Looking for a destination to walk around for a bit that also is considered a beautiful place to visit? Then the remote ghost town of Teller City is perfect for you. Hundreds of cabins and over 30 saloons once stood in this silver mining city.

Today, there’s not much left of the town that once held over 1,500 people. There are only a few cabins and a number of foundations that give any indication that many people once lived there. But it’s still interesting to see.


At one point in history, Tincup was known for its bar fights and gunfights. Gold miners and rowdy cowboys that once lived there. The town received its name from the first person that found gold there. He ended up panning it and then carrying it with him in an old tin cup. Today, there are still a few people that live in Tincup. They even have vacation homes available for those who are visiting the area.


Gold was discovered in one of the creek beds of Vicksburg back in 1867. Because of the gold, silver, and lead mining as many as 600 to 700 people lived there by the 1880s. Today, the streets are still lined with the same trees that the settlers planted there many years ago.

For those of you that are wanting to make a day out of it, I’d encourage you to first stop in at the ghost town of Vicksburg. Then check out the other three ghost towns located on the same county road.

Ghost towns are an interesting way to learn about history and the stories of the past. But beware. There are certain buildings that are closed off to the public that is no longer safe for you to enter.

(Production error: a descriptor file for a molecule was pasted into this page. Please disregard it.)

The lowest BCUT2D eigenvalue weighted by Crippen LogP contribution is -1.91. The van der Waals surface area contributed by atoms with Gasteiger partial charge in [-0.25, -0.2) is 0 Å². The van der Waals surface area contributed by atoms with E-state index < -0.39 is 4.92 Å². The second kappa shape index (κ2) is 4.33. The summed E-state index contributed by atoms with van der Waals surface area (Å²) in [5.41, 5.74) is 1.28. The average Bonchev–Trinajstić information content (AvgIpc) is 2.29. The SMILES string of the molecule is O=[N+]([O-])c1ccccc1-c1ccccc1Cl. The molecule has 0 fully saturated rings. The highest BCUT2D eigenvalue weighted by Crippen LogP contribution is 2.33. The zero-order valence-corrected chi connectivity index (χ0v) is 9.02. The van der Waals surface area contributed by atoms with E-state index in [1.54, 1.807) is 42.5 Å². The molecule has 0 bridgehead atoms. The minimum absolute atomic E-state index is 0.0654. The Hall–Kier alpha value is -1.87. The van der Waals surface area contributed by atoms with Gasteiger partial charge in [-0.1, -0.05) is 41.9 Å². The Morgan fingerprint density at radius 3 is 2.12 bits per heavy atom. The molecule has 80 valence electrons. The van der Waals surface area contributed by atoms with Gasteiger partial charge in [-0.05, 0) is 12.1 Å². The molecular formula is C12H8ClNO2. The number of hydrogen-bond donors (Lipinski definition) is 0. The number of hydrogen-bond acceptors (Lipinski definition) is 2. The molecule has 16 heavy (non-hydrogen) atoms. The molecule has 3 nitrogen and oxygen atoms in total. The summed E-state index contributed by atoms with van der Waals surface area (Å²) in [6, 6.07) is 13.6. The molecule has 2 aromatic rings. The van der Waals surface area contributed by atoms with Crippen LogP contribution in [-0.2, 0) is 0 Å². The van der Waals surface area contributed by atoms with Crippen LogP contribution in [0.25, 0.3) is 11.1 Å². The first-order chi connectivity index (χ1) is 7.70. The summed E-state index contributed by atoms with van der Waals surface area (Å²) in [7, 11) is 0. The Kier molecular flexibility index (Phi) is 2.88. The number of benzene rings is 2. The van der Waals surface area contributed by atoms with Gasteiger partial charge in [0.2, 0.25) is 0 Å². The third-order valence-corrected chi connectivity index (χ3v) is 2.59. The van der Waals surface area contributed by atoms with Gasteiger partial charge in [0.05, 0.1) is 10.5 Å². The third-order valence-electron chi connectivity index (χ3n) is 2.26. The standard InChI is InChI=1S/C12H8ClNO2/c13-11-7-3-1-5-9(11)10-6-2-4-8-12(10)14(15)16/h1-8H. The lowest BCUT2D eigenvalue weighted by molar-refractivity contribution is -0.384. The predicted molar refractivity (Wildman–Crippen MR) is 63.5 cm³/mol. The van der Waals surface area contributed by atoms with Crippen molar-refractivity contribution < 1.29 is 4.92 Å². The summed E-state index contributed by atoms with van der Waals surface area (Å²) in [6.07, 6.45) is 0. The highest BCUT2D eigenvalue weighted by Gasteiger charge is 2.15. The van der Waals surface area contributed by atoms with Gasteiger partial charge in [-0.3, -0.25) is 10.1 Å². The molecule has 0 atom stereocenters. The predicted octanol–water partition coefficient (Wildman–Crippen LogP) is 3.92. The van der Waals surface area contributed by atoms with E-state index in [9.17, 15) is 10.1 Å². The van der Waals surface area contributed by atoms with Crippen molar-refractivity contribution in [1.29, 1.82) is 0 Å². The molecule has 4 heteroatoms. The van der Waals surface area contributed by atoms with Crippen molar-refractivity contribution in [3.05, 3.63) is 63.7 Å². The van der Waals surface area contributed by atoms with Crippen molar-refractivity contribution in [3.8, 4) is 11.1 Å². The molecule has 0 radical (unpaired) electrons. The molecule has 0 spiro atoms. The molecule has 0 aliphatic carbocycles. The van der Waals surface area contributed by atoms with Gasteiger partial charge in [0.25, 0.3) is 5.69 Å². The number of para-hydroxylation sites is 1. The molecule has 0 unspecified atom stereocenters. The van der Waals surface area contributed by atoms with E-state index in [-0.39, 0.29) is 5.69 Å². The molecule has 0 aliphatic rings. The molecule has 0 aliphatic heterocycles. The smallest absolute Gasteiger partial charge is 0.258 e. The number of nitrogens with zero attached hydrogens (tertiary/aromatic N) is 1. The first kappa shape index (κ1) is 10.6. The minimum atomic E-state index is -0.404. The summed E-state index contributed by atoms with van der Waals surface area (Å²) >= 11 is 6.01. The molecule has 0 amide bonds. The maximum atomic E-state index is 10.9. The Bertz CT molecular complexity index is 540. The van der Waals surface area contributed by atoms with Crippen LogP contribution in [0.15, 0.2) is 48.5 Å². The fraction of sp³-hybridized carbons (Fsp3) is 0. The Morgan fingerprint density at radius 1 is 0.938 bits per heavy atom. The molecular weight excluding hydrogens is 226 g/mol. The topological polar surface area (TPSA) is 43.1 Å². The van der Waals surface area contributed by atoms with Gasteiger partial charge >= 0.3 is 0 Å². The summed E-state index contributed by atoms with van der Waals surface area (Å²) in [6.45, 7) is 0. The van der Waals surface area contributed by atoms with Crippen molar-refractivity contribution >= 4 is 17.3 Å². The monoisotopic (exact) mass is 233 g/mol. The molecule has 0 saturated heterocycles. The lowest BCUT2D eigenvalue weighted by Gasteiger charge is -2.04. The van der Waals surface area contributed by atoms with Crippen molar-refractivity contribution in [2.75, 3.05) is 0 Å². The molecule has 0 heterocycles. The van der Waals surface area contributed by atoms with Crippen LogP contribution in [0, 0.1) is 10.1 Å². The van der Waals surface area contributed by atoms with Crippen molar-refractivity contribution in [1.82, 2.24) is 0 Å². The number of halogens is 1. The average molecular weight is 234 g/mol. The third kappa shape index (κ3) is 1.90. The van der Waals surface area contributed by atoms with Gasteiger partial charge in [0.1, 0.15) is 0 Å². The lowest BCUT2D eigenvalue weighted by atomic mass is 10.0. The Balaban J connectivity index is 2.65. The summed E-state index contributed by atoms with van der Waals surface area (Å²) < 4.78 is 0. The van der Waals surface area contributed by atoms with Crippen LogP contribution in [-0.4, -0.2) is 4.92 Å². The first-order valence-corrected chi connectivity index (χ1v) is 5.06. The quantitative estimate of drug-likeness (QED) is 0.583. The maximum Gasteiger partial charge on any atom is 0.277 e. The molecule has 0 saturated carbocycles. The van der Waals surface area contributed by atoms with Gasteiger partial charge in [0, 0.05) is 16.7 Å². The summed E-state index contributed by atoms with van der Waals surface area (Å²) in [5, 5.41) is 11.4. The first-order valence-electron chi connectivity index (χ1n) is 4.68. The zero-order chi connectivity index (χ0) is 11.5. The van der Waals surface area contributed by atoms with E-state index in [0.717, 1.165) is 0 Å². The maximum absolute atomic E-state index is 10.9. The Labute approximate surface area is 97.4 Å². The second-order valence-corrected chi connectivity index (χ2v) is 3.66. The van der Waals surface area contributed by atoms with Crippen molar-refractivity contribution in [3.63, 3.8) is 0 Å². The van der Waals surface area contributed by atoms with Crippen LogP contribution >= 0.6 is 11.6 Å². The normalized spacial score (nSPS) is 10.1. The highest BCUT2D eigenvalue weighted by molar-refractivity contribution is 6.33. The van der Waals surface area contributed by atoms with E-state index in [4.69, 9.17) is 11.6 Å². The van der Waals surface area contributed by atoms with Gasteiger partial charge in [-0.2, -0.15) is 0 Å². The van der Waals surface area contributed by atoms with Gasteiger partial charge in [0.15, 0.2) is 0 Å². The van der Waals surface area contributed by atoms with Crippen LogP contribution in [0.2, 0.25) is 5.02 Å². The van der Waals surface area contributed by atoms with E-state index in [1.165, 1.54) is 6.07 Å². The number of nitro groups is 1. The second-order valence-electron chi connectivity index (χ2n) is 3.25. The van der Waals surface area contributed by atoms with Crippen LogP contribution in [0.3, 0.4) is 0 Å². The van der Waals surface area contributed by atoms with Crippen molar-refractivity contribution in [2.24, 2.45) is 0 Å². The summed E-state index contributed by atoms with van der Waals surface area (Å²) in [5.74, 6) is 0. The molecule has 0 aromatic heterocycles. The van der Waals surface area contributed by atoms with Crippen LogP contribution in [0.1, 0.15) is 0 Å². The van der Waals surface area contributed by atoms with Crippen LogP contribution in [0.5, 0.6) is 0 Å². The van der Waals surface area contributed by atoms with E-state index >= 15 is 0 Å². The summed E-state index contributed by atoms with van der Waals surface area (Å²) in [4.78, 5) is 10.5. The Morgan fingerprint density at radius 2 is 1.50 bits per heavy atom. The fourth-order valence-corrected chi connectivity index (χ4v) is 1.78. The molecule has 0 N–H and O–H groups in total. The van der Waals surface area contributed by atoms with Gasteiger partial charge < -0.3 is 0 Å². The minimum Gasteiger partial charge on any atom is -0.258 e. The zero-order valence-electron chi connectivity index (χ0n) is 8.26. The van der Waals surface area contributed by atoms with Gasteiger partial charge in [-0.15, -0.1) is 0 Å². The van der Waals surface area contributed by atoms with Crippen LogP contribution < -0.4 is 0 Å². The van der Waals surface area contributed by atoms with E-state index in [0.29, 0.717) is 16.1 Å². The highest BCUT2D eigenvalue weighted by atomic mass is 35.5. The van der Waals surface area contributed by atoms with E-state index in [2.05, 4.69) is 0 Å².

If you visited Colorado and came across another ghost town that wasn’t mentioned, share the details below!

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Insider Families is a Colorado-based family travel publisher. We love the great outdoors. We feel grateful to live in the mountains of Colorado and see first hand how climate change is impacting our winters. It is important to us that we share with our readers and followers how they can help preserve what makes a place special. We make a point to learn about the local history and environment of the places we visit. When we visit the Golden Isles of Georgia you will find us making a stop at the Sea Turtle Sanctuary and learning about this endangered species. We return home with books on the subject and a desire to share that knowledge. We love nature and like to spend as much time in it as possible whether hiking a mountain, riding the BMX track, soaring down an alpine coaster or trying a new sport at the beach or lake.

Vail, CO